La Haine, the controversial 1995 drama that held up a mirror to the social ills of modern France, arrived during a dark time in the country’s history. Twenty-four years on, with a sequel mooted and France again experiencing uncertain times, we reflect on the film’s lasting significance.
First, that summer France had been shocked by a wave of mysterious shootings and bombings, which may or may not have been linked to the civil war then raging in Algeria. The worst of these was on 25 July, when a bomb exploded at the Saint-Michel métro station in the heart of the Latin Quarter of Paris. The bomb went off at the height of the rush hour on the RER line, killing eight people and injuring 80. This bombing at Saint-Michel was followed three weeks later by a bomb at the Arc de Triomphe, injuring 17 people. There were then bomb threats throughout that long and tense autumn.
The constant threat of violence was matched by a wave of massively disruptive strikes provoked by prime minister Alain Juppé’s austerity measures. The country was effectively paralyzed all the way up until the end of 1995 – nothing seemed to work, from trains to buses to all kinds of public services. It was not all fear and misery however. This was also the year a new film had crash-landed into the French imagination, becoming ultimately a worldwide hit. The film was called La Haine (Hate) and was the story of three young men in one of the wretched housing projects outside Paris, commonly referred to as la banlieue. The three lads were a north African, a black guy and an eastern European Jew – an echo of the multiracial mix that would bring France victory in the 1998 World Cup. They were cheeky, funny and likable – a gang of what the French call “branleurs”, which is literally translated as “wankers” but really means young guys who mess about. The core of the story was, however, that they were also full of rage – against the police, but ultimately against a society that has pushed them to the margins. Much of the film’s comedy, as well as its social comment, comes from the gang’s misadventures in central Paris, a world as distant and alien to them as America.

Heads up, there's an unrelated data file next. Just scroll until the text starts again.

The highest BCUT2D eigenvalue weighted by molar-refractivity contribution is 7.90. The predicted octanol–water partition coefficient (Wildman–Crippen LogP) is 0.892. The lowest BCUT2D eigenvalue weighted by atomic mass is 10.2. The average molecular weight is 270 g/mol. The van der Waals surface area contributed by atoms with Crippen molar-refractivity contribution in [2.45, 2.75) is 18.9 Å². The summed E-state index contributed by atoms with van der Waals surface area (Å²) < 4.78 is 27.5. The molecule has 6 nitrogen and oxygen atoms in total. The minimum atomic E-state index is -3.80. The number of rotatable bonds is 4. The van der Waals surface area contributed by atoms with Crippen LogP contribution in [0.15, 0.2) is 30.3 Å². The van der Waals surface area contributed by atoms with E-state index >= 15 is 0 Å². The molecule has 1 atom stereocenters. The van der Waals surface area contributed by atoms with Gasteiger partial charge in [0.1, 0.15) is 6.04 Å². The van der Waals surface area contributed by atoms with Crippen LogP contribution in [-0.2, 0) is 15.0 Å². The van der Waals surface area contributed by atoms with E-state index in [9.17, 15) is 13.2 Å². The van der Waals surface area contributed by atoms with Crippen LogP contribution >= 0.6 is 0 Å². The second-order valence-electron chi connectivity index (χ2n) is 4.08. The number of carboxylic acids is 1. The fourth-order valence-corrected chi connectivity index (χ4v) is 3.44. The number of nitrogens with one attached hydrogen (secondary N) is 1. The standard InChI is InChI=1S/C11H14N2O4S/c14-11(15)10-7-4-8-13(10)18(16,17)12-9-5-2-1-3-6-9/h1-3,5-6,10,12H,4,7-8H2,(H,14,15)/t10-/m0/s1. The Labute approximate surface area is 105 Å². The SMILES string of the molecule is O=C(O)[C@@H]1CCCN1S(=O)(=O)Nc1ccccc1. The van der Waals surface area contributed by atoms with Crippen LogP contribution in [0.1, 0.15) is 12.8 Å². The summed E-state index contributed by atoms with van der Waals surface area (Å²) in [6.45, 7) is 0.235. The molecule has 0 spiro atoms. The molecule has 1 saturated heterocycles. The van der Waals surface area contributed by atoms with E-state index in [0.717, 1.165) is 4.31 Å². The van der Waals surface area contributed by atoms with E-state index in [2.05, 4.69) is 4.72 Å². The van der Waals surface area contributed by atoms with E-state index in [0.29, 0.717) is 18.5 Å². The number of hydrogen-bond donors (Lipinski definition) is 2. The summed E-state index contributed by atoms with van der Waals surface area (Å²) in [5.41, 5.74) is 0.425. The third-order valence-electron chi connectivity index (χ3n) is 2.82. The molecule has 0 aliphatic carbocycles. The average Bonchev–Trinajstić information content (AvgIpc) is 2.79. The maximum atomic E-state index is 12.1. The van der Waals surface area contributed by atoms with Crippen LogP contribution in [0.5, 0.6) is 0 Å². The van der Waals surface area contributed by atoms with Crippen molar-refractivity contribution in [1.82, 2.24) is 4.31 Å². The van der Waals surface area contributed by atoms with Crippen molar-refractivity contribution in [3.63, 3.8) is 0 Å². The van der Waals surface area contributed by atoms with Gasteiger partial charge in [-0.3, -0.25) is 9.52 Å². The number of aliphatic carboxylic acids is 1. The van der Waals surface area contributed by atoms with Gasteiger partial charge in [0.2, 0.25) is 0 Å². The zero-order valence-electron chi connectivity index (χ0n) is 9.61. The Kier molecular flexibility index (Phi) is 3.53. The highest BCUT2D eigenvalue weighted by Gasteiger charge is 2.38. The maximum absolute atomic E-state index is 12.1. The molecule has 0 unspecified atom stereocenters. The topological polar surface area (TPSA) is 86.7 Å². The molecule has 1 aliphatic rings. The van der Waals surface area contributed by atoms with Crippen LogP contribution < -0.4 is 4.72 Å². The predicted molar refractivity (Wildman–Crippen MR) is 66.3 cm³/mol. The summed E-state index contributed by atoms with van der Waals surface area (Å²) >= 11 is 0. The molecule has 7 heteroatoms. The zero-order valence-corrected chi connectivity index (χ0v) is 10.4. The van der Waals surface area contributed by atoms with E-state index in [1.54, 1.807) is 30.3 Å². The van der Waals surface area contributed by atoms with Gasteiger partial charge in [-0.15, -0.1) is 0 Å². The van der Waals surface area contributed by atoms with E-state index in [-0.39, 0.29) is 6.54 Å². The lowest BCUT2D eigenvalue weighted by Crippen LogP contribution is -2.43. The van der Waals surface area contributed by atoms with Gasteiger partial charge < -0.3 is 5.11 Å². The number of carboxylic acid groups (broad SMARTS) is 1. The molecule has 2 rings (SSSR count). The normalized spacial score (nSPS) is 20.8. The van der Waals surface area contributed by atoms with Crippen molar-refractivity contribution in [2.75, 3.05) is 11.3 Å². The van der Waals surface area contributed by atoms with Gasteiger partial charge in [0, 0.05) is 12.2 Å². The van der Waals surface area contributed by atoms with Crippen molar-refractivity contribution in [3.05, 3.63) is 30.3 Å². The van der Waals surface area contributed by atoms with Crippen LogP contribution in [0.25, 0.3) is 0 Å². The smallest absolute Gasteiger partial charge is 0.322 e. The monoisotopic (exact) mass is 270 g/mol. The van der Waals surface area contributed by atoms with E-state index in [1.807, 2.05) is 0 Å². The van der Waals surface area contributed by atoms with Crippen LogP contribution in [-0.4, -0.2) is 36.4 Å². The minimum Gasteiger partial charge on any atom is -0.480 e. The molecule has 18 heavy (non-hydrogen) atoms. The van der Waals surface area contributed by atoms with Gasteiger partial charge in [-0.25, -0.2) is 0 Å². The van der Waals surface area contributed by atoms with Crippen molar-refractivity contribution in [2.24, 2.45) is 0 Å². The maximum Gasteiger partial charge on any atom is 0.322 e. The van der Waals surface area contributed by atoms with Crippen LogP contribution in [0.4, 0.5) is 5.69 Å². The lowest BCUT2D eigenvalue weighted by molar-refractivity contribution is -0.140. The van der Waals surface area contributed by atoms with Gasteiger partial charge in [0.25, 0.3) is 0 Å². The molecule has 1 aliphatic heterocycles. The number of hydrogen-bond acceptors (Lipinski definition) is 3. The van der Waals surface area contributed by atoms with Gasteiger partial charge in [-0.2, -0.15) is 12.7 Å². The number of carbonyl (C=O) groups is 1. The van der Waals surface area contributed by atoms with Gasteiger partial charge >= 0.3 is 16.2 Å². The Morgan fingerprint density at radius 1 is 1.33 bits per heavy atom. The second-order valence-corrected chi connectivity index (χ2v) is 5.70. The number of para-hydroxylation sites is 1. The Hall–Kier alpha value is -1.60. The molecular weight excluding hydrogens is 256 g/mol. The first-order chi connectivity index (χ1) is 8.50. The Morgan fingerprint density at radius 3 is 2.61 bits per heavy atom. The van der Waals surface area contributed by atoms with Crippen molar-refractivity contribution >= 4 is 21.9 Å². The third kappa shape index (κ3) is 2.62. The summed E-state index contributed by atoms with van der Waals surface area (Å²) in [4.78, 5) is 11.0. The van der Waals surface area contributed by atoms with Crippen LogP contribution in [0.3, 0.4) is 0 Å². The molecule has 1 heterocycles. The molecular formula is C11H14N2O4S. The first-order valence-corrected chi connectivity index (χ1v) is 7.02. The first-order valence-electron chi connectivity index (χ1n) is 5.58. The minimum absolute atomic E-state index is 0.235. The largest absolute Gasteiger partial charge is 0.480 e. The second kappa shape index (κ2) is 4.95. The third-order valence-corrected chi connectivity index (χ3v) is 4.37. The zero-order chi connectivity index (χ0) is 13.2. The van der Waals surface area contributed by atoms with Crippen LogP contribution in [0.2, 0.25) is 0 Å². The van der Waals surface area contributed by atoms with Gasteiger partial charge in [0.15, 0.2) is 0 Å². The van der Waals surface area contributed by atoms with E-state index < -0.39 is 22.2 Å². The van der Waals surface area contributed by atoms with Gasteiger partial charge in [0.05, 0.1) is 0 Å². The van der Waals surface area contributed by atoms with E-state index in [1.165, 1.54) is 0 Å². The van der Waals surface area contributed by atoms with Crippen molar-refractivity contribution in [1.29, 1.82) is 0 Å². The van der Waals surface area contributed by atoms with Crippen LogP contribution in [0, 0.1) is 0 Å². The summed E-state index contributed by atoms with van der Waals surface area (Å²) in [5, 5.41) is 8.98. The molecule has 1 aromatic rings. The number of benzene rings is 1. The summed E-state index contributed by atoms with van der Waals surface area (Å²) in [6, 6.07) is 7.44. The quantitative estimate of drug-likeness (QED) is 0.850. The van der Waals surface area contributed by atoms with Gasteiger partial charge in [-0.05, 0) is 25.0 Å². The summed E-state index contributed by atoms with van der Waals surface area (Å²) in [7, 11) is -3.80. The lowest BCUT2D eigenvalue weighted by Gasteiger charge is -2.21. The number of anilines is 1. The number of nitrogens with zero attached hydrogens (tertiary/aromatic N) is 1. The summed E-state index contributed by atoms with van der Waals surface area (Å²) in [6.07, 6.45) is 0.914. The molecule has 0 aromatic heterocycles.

It was the first time the banlieue had ever been represented to a mainstream French audience. The film was an immediate and massive hit and galvanized the part of France that knew the banlieues existed but had never seen them up close or dealt with in a sympathetic way. The director of La Haine, Mathieu Kassovitz, was then only 26 years old, but he had somehow managed to rewrite everything that people thought they knew about French cinema.
Kassovitz was fearless too. When the film premiered at the Cannes film festival – where it was a huge critical success – the police on duty turned their backs on Kassovitz and his crew, perceiving the film as an anti-police polemic. Kassovitz swaggered his way through the storm. Inevitably, Jean-Marie Le Pen, then leader of the Front National, stormed into the fray, calling for “these yobs to be sent to jail”. Kassovitz shrugged off the criticism. The fact that Alain Juppé organized a special screening for his cabinet more than proved the point: that in 1995 La Haine seemed to describe exactly what was wrong with France. In one of its blackest years, it seemed both to capture the mood of the country and turn it into great art.